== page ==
How Does the First Amendment Apply to Food and Supplement Labels?
The federal government has an interest in protecting consumers from false or misleading food and supplement labels. The government may enact laws that control what information is included on food labels, or prohibit certain statements outright. However, the First Amendment of the US Constitution limits the government’s ability to legislate speech, including label statements. This issue brief explains how courts have interpreted the First Amendment in the context of food labeling laws.
For many consumers, food and supplement labels are the sole source of information about a product. To facilitate consumer knowledge and understanding, the federal government requires manufacturers and producers to disclose certain information on food labels to inform consumers about specific characteristics of the product, nutritional facts, and contact information. Apart from these mandatory disclosures, producers can include additional voluntary statements related to the healthfulness of the food product, the presence or absence of certain ingredients, and production and growing methods, among other things, so long as those statements are not false or misleading and operate within the legal framework established for commercial free speech under the First Amendment. While the First Amendment traditionally protects against government restrictions or compulsions of speech, the Supreme Court has determined that commercial speech, defined as speech that proposes a commercial transaction, is protected to a lesser extent. Courts in the United States recognize speech related to food and dietary supplement product labels and advertising as forms of commercial speech.
Two prominent Supreme Court cases address how and when the government can restrict or compel commercial speech: Central Hudson Gas and Electric Corp. v. Public Service Commission (Central Hudson) and Zauderer v. Office of Disciplinary Counsel (Zauderer). Generally, courts turn to the Central Hudson test when the government attempts to restrict commercial speech. With regard to labeling, this tends to come up when the government prohibits false and misleading claims on food or supplement labels. Conversely, when the government is trying to compel information on a food or supplement label through a disclosure such as a disclaimer or a warning, courts typically review the required disclosure under the Zauderer test. Government-compelled speech on food and supplement labels is common—examples include nutrition facts, ingredient lists, and safe handling instructions. This issue brief discusses how the First Amendment may prevent the federal government from restricting or compelling speech on food and dietary supplement labels.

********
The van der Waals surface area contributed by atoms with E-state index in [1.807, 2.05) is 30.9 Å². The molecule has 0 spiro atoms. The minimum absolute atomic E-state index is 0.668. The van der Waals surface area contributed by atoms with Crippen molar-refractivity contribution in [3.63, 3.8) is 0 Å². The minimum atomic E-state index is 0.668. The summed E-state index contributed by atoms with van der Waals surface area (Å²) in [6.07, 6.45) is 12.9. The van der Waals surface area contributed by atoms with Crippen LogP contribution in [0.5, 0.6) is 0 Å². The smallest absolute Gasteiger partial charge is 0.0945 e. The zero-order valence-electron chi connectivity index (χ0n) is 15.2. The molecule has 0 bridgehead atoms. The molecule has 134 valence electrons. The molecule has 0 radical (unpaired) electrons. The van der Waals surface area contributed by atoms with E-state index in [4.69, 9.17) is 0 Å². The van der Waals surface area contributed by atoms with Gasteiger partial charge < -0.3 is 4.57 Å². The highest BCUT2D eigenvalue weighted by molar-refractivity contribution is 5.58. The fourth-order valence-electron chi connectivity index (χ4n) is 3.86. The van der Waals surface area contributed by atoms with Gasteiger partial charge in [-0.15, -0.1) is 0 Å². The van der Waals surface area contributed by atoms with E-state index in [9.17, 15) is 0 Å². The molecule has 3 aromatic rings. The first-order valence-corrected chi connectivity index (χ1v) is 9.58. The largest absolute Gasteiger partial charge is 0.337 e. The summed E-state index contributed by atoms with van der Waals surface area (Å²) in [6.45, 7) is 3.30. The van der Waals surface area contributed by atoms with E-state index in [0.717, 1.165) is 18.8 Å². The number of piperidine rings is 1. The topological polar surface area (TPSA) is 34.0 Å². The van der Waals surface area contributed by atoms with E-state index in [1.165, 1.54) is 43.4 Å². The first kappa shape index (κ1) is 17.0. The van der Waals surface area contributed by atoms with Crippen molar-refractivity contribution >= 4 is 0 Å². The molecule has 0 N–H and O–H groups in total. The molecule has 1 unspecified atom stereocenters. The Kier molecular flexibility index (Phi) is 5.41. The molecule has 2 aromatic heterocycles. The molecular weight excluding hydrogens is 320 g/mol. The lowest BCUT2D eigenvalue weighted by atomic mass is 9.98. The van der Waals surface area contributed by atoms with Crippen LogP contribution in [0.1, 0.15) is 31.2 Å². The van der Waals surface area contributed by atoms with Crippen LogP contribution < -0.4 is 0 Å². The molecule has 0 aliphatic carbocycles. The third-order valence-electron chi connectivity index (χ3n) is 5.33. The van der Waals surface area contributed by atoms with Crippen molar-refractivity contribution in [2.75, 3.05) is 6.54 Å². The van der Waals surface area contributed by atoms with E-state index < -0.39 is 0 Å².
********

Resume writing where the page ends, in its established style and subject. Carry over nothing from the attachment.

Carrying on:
Restricting Commercial Speech: The Central Hudson Test
Central Hudson lays out a four-part test for determining if, and to what extent, commercial speech is protected by the First Amendment. It is important to establish whether the speech is protected because if it is, the First Amendment limits how the government may regulate the speech. In short, the four factors addressing commercial speech under Central Hudson are:
- Whether the speech is protected at all
- Whether the government has a substantial interest in controlling the speech
- Whether the regulation advances the substantial government interest
- Whether the government’s regulation is necessary to serve that substantial interest
First, the court must determine whether the speech in question is protected commercial speech. Protected commercial speech must “concern lawful activity and not be misleading.” If the speech is misleading or advocates illegal activity, it is not protected by the First Amendment and the government may restrict it. For example, the Court decided that newspaper employment sections that separated listings by sex are not protected speech. The Court upheld a law prohibiting newspapers from separating employment sections by sex because this would promote illegal activity, specifically, employment discrimination. However, even if the commercial speech is honest and legal, it may still be regulated to some degree because commercial speech is less protected than noncommercial speech. After establishing that the commercial speech is protected, the next step requires the court to determine to what extent the government can regulate the speech.
In the second part of the Central Hudson test, the government must show it has a substantial interest in controlling the speech. A “substantial state interest” is an actual and pressing reason that justifies state action, as opposed to a presumed or hypothetical reason. There is no specific list of substantial state interests, but the Court regularly holds that protecting consumers from fraud, deception, and coercion are substantial state interests, as well as promoting public health, safety, and welfare. For example, the Court held that the government had a substantial interest in protecting public health by prohibiting brewers from marketing high alcohol percentages in beer advertisements.